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Frome charity calls for women and girls with a disability to be protected globally

FROME-based charity ADD International are asking that the protection of women and girls with a disability becomes a global priority.

Set up in Frome in 1986, ADD International is a disability rights organisation fighting for independence, equality and opportunity for disabled people living in poverty in Africa and Asia.

With around one in five women worldwide having a disability, the charity wants to raise awareness of the barriers to wellbeing disabled women face, due to gender-based violence and disability discrimination.

Public fundraising manager, Laura Macchietto said, “The lack of data and evidence available on gender-based violence against disabled women and girls means that this problem often remains invisible.

“As a result, the unique dangers and challenges faced by disabled women and girls are overlooked by aid programmes designed to tackle gender-based violence.

“ADD International has recently completed a research project which has gathered crucial evidence about the scale of gender-based violence in certain parts of Tanzania. This research will help inform future programmatic and policy work to make sure that the right protections are put in place to support disabled women and girls.

“Women with disabilities around the world experience much higher levels of physical, sexual, and psychological violence, for longer periods of time and with worse physical and mental outcomes as a consequence of violence than women without disabilities.

“Most incidents of gender-based violence are not reported to the police. Disabled women and girls often have crushingly low self-esteem; many women fear that reporting incidents of abuse might lead to them being abandoned, having their children taken away, losing financial support and care, and increased isolation.

“Even when women do report violence they face considerable obstacles in accessing support and justice. Stigma and impairment specific challenges – such as complications in identifying the perpetrator, communication difficulties – create multiple barriers to justice.

“ADD International’s research project in Tanzania aims to tackle the first barrier to uprooting the invisible violence faced by disabled women – evidencing the scale of the problem.”

Working in partnership with local organisations of disability activists, ADD International have trained female disability activists on how to carry out field research and interviews with disabled women who have been victims of gender based violence.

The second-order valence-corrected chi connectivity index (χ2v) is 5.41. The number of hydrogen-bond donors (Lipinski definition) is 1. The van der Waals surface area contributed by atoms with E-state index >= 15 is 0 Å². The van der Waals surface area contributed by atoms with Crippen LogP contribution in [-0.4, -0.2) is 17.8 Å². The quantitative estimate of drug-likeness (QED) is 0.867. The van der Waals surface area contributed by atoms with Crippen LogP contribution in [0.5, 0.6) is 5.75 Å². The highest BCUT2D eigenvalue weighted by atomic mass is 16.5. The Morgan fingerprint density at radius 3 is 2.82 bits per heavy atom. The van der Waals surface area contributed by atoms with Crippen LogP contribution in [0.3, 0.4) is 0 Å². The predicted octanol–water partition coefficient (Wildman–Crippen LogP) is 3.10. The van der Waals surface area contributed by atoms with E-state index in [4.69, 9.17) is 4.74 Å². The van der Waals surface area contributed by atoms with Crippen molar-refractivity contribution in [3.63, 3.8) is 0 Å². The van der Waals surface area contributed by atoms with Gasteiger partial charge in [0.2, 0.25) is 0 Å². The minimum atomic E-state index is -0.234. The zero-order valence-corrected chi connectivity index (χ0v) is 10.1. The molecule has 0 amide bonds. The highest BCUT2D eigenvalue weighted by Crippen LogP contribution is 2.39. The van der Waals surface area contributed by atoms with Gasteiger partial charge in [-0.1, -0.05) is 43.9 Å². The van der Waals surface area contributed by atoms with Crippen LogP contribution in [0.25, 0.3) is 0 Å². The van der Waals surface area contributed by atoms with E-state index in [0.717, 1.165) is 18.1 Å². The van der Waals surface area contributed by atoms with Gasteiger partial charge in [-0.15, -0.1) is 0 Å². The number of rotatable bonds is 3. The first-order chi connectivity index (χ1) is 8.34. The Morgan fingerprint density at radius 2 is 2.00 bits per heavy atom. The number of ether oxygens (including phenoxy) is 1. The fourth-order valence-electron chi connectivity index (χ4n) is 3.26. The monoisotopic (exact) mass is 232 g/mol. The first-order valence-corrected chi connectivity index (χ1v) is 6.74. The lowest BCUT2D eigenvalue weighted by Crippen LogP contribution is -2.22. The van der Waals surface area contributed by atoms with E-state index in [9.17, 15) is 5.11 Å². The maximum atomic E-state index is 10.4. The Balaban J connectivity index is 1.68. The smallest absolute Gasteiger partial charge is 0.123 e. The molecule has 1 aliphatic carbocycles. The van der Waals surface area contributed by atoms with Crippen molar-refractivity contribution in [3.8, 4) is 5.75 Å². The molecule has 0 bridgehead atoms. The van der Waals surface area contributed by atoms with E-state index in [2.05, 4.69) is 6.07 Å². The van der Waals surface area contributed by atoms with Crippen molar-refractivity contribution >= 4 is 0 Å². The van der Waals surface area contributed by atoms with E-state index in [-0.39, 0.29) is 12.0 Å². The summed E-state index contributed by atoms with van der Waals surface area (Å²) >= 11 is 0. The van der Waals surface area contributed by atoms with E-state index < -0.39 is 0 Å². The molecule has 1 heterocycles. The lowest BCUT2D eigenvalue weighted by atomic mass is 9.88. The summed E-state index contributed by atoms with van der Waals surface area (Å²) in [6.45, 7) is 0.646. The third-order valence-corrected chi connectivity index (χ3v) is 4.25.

“The disability activists were also trained on how to analyse and utilise the findings to inform future programmatic and policy work. By building disability activists’ capacity in this way, they have gained the skills needed to continue this vital research.”

ADD International’s Tanzania country director, Rose Tesha, said “We know that violence against disabled women happens firstly because of their impairment and secondly because they are women. We hear a lot of stories informally, but we need to record this information formally. We have collected the data to show people the reality of the challenges disabled women are facing.

“We have measured sexual and physical violence, we have gone out to rural areas [which experience a higher rate of gender-based violence because of the lack of information and awareness raising programmes], we have spoken to people with different impairments, we have looked at whether the abuse comes from teachers, or relatives, so that we can build a picture. We are showing how difficult it is for disabled women to report cases because of taboos and stigma, which also increase the magnitude of the violence.

“The level of discrimination is so high. We want to make sure that we are showing exactly what is happening within our communities. If we keep quiet this discrimination will keep happening.

“For me, the focus in Tanzania is to design programmes which will uplift the lives of people with disabilities. This research will help us do that, and it will help the community become aware of the scale of the problem.

“In this way, ADD International is contributing towards shifting the attitude of local people. The disability activists we support are setting a very powerful example in showing that disability is not inability.”

Calling for change, Laura continued, “Unfortunately, too many existing programmes meant to prevent gender-based violence do not take into account the unique dangers and challenges faced by women with disabilities.

“Without specific attention and solutions, these women have been left behind and at risk.

“Development agencies, power holders and service providers need to build into their programmes the right protection for disabled women. It will require sustained global focus, momentum and action. But if we are serious about fulfilling the global aspiration to ‘leave no one behind’ then it has to be done.”

More information about the work of ADD International can be found on their website www.add.org.uk

Pictured: Disability activists who work with ADD International.

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